Simple Question on Homotopy Equiv. and Contractible Subspaces

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In summary: X with f applied to the points of Y).So, in summary, Q is asking if two contractible subspaces A,B<X are homotopy equivalent, and if so, what is the relation between p and q? If p=/q, then the answer is yes. If p=q, then the answer is no. And F:X-->X is homotopic to the identity if there is a continuous map H(t,x) such that H(0,x)=IdX and H(1,x)=F.
  • #1
Bacle
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Hi, everyone:

I have not found a clear explanation for this:

Are any two contractible subspaces A,B<X homotopy-equivalent to each other?

Clearly, homotopy equivalence is an equivalence relation. BUT: what if

A<X is H-E (Homotopy-Equiv.) to a point p in X, while B is H-E to a point q

p=/q ? (like in the case where X is disconnected, and A,B are in different

components of X ) . If we had p=q, then the answer is trivially yes; we compose

a homotopy of A with p , with the reverse homotopy of B with p.


Also: when we say that the identity map id:X-->X from any topological space

to itself is not nullhomotopic, i.e., homotopic to a point. Is this always equivalent

to saying that X is not contractible? I have a proof saying yes, but one part

of the proof is kind of shaky.

Hope this is not too dumb.
 
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  • #2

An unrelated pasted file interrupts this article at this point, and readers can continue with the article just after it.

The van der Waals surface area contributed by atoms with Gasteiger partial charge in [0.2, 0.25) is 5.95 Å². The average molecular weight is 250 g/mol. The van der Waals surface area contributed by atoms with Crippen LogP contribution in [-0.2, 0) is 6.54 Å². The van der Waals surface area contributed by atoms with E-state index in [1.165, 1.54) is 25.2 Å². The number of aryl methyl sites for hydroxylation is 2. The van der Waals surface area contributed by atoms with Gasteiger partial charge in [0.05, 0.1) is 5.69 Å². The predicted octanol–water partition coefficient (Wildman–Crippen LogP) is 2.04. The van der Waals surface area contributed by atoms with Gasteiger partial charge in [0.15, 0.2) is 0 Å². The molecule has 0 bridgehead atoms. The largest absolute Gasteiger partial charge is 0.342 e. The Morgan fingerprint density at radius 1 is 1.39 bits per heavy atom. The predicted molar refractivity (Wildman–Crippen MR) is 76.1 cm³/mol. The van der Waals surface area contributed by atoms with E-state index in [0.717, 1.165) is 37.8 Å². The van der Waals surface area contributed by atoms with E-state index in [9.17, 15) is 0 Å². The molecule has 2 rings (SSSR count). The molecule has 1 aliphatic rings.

1) If p=/q, let f:{p}-->{q} be the map f(p)=q (a homeomorphism) and consider instead the composition of "a homotopy of A with p" o f o "the reverse homotopy of B with q".

2) To say that the identity map id:X-->X is nullhomotopic (i.e homotopy to a constant map r:x-->p [which can also be seen as a retraction]) is equivalent to saying that the retraction r:X-->{p} and the inclusion i:{p}-->X are homotopy inverses of each other.
So id nullhomotopic is the same as X homotopy equivalent to a point, i.e. contractible.
 
  • #3
Thanks, Q, but this is specifically what I am confused with:

Say we have a subspace D of R^2 consisting of two disjoint disks D1,D2 that do not
share a limit point , i.e., the subpace D is then disconnected.

Then D1 is homotopic to a point p in D1, D2 is homotopic to a point q in D2.
And p is homotopic to q .

We then have just one homotopy class in D; that of a point. But if the only
homotopy class of spaces in D is that of a point, then D is contractible.
But D is not path-connected, since it is not connected. And contractible
spaces are path-connected.